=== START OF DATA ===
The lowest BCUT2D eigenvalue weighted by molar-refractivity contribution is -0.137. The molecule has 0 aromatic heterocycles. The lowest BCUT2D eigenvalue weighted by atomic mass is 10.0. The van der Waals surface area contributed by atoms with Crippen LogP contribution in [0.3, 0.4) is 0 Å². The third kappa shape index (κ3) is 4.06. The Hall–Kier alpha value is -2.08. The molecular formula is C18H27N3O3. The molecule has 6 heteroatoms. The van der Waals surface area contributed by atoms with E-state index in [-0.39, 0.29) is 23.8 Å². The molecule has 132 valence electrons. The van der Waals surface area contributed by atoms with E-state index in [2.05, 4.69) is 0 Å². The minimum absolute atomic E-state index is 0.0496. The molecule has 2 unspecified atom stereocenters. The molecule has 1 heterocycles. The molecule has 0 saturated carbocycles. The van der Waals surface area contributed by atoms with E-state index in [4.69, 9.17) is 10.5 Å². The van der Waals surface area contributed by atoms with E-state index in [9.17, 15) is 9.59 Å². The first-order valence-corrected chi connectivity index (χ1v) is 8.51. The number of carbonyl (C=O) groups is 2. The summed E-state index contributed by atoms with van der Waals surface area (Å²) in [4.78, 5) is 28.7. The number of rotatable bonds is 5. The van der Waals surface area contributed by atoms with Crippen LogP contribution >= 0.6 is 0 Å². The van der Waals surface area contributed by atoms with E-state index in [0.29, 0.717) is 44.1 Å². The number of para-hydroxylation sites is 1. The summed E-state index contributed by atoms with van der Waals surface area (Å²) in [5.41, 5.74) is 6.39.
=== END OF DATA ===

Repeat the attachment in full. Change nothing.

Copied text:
The lowest BCUT2D eigenvalue weighted by molar-refractivity contribution is -0.137. The molecule has 0 aromatic heterocycles. The lowest BCUT2D eigenvalue weighted by atomic mass is 10.0. The van der Waals surface area contributed by atoms with Crippen LogP contribution in [0.3, 0.4) is 0 Å². The third kappa shape index (κ3) is 4.06. The Hall–Kier alpha value is -2.08. The molecular formula is C18H27N3O3. The molecule has 6 heteroatoms. The van der Waals surface area contributed by atoms with E-state index in [-0.39, 0.29) is 23.8 Å². The molecule has 132 valence electrons. The van der Waals surface area contributed by atoms with E-state index in [2.05, 4.69) is 0 Å². The minimum absolute atomic E-state index is 0.0496. The molecule has 2 unspecified atom stereocenters. The molecule has 1 heterocycles. The molecule has 0 saturated carbocycles. The van der Waals surface area contributed by atoms with E-state index in [4.69, 9.17) is 10.5 Å². The van der Waals surface area contributed by atoms with E-state index in [9.17, 15) is 9.59 Å². The first-order valence-corrected chi connectivity index (χ1v) is 8.51. The number of carbonyl (C=O) groups is 2. The summed E-state index contributed by atoms with van der Waals surface area (Å²) in [4.78, 5) is 28.7. The number of rotatable bonds is 5. The van der Waals surface area contributed by atoms with Crippen LogP contribution >= 0.6 is 0 Å². The van der Waals surface area contributed by atoms with E-state index in [0.29, 0.717) is 44.1 Å². The number of para-hydroxylation sites is 1. The summed E-state index contributed by atoms with van der Waals surface area (Å²) in [5.41, 5.74) is 6.39.